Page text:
The right question acts as the ultimate motivator, because action immediately follows the ask.
Multiplatinum New York trio of brothers AJR—Adam [bass, vocals], Jack [vocals, guitar], and Ryan [ukulele, piano, vocals]—pose a creative query at the heart of their third full-length, Neotheater [AJR Productions/S-Curve/BMG]. This question unlocks a world where forties-style technicolor choruses co-exist in glorious harmony with beats indebted to Israeli hip-hop under highly shareable social commentary on the universal conundrum of growing up.
These musical and lyrical ponderances stem from a question…
“We asked, ‘Why not?’ as opposed to, ‘Why?’,” recalls Ryan. “It’s about a mindset; not a sound. We were like, ‘Let’s experiment. Let’s find sounds you don’t hear. Let’s write about topics that aren’t usually discussed. Let’s wrap it all up in a package accessible to a five-year-old and a 95-year-old.’ We’re thinking about an artist’s purpose and place in the world. We’re wondering what it means to grow up in 2019 and how frightening it can be. In order to hold on to youth, we’re peppering unfamiliar modern sounds with sonic elements we’ve known forever. We’re maintaining this urge to jump on the bed and play games, because that’s our favorite place in our minds. It makes us AJR.”
It’s also what brought the boys to mainstream ubiquity. By 2019, the group earned RIAA platinum certifications for breakout singles “I’m Ready” and “Weak” and gold certifications for “Burn The House Down” and “Sober Up” [feat. Rivers Cuomo] as well as for their 2017 sophomore effort The Click. Not to mention, they generated upwards of 1 billion streams worldwide and 120 million YouTube views for the latter in less than two years. The band also landed two songs, “Burn The House Down” and “Sober Up,” on Billboard’s “Top 10 Alternative Songs of the Year.” Beyond selling over 100,000 tickets for the 2018 Click Tour, they graced the stages of festivals such as Forecastle, Reading, Leeds, and Bumbershoot. They garnered features from Time, Nylon, Paper, and Billboard in addition to performing on Jimmy Kimmel LIVE!, Good Morning America and TODAY, to name a few.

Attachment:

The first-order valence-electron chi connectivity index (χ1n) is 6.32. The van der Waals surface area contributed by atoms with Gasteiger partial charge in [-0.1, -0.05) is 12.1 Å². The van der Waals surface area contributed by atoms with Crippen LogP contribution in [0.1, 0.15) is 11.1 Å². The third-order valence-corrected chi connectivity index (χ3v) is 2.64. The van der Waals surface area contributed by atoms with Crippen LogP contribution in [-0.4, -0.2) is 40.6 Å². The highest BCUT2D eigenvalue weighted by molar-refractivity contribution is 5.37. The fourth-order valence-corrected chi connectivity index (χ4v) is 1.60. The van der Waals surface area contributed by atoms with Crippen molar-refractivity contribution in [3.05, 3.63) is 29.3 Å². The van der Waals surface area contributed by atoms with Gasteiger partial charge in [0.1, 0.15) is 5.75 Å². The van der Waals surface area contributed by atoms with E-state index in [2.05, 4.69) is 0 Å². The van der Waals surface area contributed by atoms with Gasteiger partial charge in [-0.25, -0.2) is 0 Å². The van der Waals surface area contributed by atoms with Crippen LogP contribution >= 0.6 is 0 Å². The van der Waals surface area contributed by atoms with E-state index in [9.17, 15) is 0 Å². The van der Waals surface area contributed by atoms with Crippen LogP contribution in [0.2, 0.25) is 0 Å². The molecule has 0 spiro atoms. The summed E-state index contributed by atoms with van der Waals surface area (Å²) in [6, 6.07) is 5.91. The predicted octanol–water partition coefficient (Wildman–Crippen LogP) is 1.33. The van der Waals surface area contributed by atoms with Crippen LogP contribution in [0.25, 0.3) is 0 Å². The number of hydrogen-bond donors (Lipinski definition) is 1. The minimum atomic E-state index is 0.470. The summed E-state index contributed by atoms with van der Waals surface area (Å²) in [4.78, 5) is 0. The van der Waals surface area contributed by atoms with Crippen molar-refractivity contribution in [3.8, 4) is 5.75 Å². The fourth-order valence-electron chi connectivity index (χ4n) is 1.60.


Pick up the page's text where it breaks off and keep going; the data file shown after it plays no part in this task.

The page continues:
Amidst this whirlwind, the musicians pieced together what would become Neotheater’s twelve tracks. During breaks, they recorded in the Harlem apartment Jack and Ryan share. On tour, they turned hotel rooms into de facto studios. Along the way, they welcomed a wider swath of influences than ever before. Not only did they immerse themselves in rap straight out of Israel a la Static & Ben El and Jordi, but they also dove into the catalog of The Mellomen—who lent their swooning voices to animated Disney classics such as Alice in Wonderland, Peter Pan, and Lady and the Tramp, to name a few.
In order to conjure the wonder and whimsy of those close choral harmonies, AJR actually tracked on old-fashioned rotary telephone microphones from the forties.
“We thought, ‘If we’re going to use this sound and recreate it, let’s do it right’,” Ryan continues. “We spent a year researching The Mellomen’s entire discography and figured out every nook and cranny of how they harmonized and pronounced words in order to reimagine the vibe perfectly. We took all of that and combined it with dirty modern hip-hop beats,” he smiles.